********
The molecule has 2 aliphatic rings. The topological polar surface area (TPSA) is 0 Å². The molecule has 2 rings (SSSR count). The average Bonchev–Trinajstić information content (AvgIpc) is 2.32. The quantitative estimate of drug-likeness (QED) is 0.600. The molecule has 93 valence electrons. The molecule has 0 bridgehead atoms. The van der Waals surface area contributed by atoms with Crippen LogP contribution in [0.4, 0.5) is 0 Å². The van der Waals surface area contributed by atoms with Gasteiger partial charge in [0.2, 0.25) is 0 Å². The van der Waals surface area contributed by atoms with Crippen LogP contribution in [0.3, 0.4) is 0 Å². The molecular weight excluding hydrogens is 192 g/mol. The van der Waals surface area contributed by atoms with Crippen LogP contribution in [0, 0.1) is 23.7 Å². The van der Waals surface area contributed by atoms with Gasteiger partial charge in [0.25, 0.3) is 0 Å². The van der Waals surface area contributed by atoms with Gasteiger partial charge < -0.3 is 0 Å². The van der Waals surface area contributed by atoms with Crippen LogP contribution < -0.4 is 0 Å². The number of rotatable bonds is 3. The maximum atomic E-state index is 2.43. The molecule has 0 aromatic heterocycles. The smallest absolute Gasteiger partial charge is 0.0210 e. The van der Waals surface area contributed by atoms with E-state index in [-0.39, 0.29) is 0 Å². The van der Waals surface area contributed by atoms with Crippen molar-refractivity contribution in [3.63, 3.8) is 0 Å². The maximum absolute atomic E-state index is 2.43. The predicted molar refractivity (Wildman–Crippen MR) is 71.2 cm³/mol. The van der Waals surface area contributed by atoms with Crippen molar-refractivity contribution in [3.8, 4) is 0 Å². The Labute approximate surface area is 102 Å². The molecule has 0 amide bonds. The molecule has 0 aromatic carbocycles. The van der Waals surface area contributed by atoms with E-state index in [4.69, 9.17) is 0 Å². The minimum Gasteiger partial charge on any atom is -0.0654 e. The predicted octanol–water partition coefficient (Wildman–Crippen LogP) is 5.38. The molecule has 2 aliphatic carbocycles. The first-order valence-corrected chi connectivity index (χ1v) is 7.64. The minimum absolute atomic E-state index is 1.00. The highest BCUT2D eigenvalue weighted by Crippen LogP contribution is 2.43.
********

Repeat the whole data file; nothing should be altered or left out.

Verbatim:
The molecule has 2 aliphatic rings. The topological polar surface area (TPSA) is 0 Å². The molecule has 2 rings (SSSR count). The average Bonchev–Trinajstić information content (AvgIpc) is 2.32. The quantitative estimate of drug-likeness (QED) is 0.600. The molecule has 93 valence electrons. The molecule has 0 bridgehead atoms. The van der Waals surface area contributed by atoms with Crippen LogP contribution in [0.4, 0.5) is 0 Å². The van der Waals surface area contributed by atoms with Gasteiger partial charge in [0.2, 0.25) is 0 Å². The van der Waals surface area contributed by atoms with Crippen LogP contribution in [0.3, 0.4) is 0 Å². The molecular weight excluding hydrogens is 192 g/mol. The van der Waals surface area contributed by atoms with Crippen LogP contribution in [0, 0.1) is 23.7 Å². The van der Waals surface area contributed by atoms with Gasteiger partial charge in [0.25, 0.3) is 0 Å². The van der Waals surface area contributed by atoms with Gasteiger partial charge < -0.3 is 0 Å². The van der Waals surface area contributed by atoms with Crippen LogP contribution < -0.4 is 0 Å². The number of rotatable bonds is 3. The maximum atomic E-state index is 2.43. The molecule has 0 aromatic heterocycles. The smallest absolute Gasteiger partial charge is 0.0210 e. The van der Waals surface area contributed by atoms with E-state index in [-0.39, 0.29) is 0 Å². The van der Waals surface area contributed by atoms with Crippen molar-refractivity contribution in [3.63, 3.8) is 0 Å². The maximum absolute atomic E-state index is 2.43. The predicted molar refractivity (Wildman–Crippen MR) is 71.2 cm³/mol. The van der Waals surface area contributed by atoms with Crippen molar-refractivity contribution in [3.8, 4) is 0 Å². The Labute approximate surface area is 102 Å². The molecule has 0 amide bonds. The molecule has 0 aromatic carbocycles. The van der Waals surface area contributed by atoms with E-state index in [4.69, 9.17) is 0 Å². The minimum Gasteiger partial charge on any atom is -0.0654 e. The predicted octanol–water partition coefficient (Wildman–Crippen LogP) is 5.38. The molecule has 2 aliphatic carbocycles. The first-order valence-corrected chi connectivity index (χ1v) is 7.64. The minimum absolute atomic E-state index is 1.00. The highest BCUT2D eigenvalue weighted by Crippen LogP contribution is 2.43.